Monday Mornings with Madison



 There are lots of things that companies do to motivate employees to ‘do their best’, ‘act their best’ and ‘be their best.’  Some common ones include setting performance objectives, offering rewards, paying bonuses, and organizing games to hit targets.  Some companies use pride as a way to motivate staff to do better.  After all, pride is one of the most powerful forces in business. These are all good ideas that work.  If your company wants to improve customer service, that’s a good place to start. 

But customer service is not only about how employees interact with customers (although that’s definitely a big part of it), it is also about the company’s overall strategies and approach to dealing with customers.  That includes knowing the customer’s needs and wants, and then servicing those needs and wants as completely and consistently as possible. 

After all, if bad customer service is bad for business, then it stands to reason that good customer service should keep existing customers happy and may even win new customers.  Here are some customer service strategies focused on hearing and listening that validate this theory. 

1.  Hear What Your Customers Hear

In many cases, the first contact a customer has with a company is by phone.  Also, most customer service complaints are usually handled by phone.  Phone reps are an integral part of many businesses.  The question is:  do you know how your staff behaves when on the phone with clients?  Maybe… maybe not.

One way companies are finding out is by listening.  Indeed, “This call may be monitored for quality and training purposes.” is a growing mantra on phone systems.  Some companies are either hiring a call monitoring firm, such as Random Communications, J. Lodge, and Who’s Calling, to listen to calls between employees and customers, or buying the equipment and handling it inhouse.  Incidentally, the courts have determined that it is legal for employers to monitor calls with clients or customers for reasons of quality control. 

The goal is to fine-tune operations; not spy on staff.  Still, listening to a three-minute phone call can be a customer service revelation to many employers.  If you are sure your staff would never do such things, think again. Call monitoring firms report hearing a spectrum of bad employee behavior, from mildly poor communication skills such as mumbling, slurring speech, lack of knowledge, uncooperativeness and snippy comments to outright rude behavior such as yelling, swearing, and hanging up on clients.  Outside vendors can monitor a company’s calls on an ongoing basis or as a one-time audit.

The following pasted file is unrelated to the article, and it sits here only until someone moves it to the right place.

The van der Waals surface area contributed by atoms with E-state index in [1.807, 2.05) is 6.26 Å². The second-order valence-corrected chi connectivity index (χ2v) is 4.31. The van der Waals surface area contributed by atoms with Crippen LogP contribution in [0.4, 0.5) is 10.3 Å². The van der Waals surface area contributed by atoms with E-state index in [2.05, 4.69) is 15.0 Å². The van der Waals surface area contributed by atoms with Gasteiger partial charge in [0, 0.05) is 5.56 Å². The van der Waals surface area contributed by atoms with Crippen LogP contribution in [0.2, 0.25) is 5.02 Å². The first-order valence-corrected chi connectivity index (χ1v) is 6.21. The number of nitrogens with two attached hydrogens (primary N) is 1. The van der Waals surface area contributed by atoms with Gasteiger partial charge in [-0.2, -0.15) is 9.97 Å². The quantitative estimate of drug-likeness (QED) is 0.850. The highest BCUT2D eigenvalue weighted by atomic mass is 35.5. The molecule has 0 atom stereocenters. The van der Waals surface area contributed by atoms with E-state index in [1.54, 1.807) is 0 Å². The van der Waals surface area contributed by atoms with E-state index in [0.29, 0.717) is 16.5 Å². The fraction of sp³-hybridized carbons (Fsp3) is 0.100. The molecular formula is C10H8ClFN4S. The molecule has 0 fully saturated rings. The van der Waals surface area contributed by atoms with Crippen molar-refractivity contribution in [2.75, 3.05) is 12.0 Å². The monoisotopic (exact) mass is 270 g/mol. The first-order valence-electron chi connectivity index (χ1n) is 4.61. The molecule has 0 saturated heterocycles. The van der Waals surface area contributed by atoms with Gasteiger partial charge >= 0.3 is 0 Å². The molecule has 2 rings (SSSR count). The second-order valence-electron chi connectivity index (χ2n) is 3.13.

One insurance agency in Dallas, Texas used a call monitoring system to see how their reps were servicing customers by phone.  A vendor was hired to do an audit.  Calls were recorded and analyzed by the leadership.  With the information gathered, the agency implemented a training seminar on how to close a phone deal.  They also hired a speech coach to help some staff speak more clearly and audibly.  Within two months, 47% of their phone reps increased their deal conversion by at least 10%, which was far more than the cost of the audit.

Despite the available technology and the growing need to monitor customer service, only about 2% of customer calls are actually monitored.  For companies that have a large volume of callers, call monitoring can provide insights into how to deliver consistently good customer service.

2.  Listen To What Your Customers Want

Here is a truth about business and customer service.  The bigger a company gets, the less contact the owners or leadership have with its customers. Upper level management has more pressing matters — problems to solve, deals to close, financing to arrange, staff to manage, etc. etc. Employees handle the day-to-day relationships with customers.  Unfortunately, that tends to undermine even the most promising companies.  But it doesn’t have to be that way.

There are companies where the top level managers make a point to still listen to their customers.  Case in point.  Jet Blue founder David Neeleman still makes a point to board and ‘work’ on flights in order to talk to customers.  He routinely (which means about once a month) gets on board a flight and works as a flight attendant.  While he does serve some snacks and drinks, mostly what he does is to go from row to row, meeting and speaking with every customer on the flight.  That is how Jet Blue got the idea of putting individual televisions on their flights and are now getting ready to provide WiFi. 

Why would the CEO of a thriving, growing airline do that?  Because he wants it to continue to be a thriving, growing airline.  To ensure that happens, he wants to hear what customers want from an airline.  He listens to what his customers want.  Listening to customers may not be a novel concept, but it is a pretty rare concept among CEOs of multi-million dollar organizations.   In fact, it is pretty rare among Presidents, Chairmen, Vice Presidents, and managers at the top of the food chain.

If a company wants to grow and thrive, the best way is to give customers what they want. 
To know what that is, just ask.  Attend a meeting with an existing client and ask what your company can do to service them better.  Customers will tell you.  Then, if at all possible, do it.

Next week, we’ll look at some more companies who put their Customer Service on steroids that resulted in pumped up sales and customer satisfaction.  Don’t miss it!

“Rule number one: The customer is always right. Rule number two: If the customer is wrong, see rule number one!” Steve Leonard

© 2010 – 2012, Written by Keren Peters-Atkinson, CMO, Madison Commercial Real Estate Services. All rights reserved.

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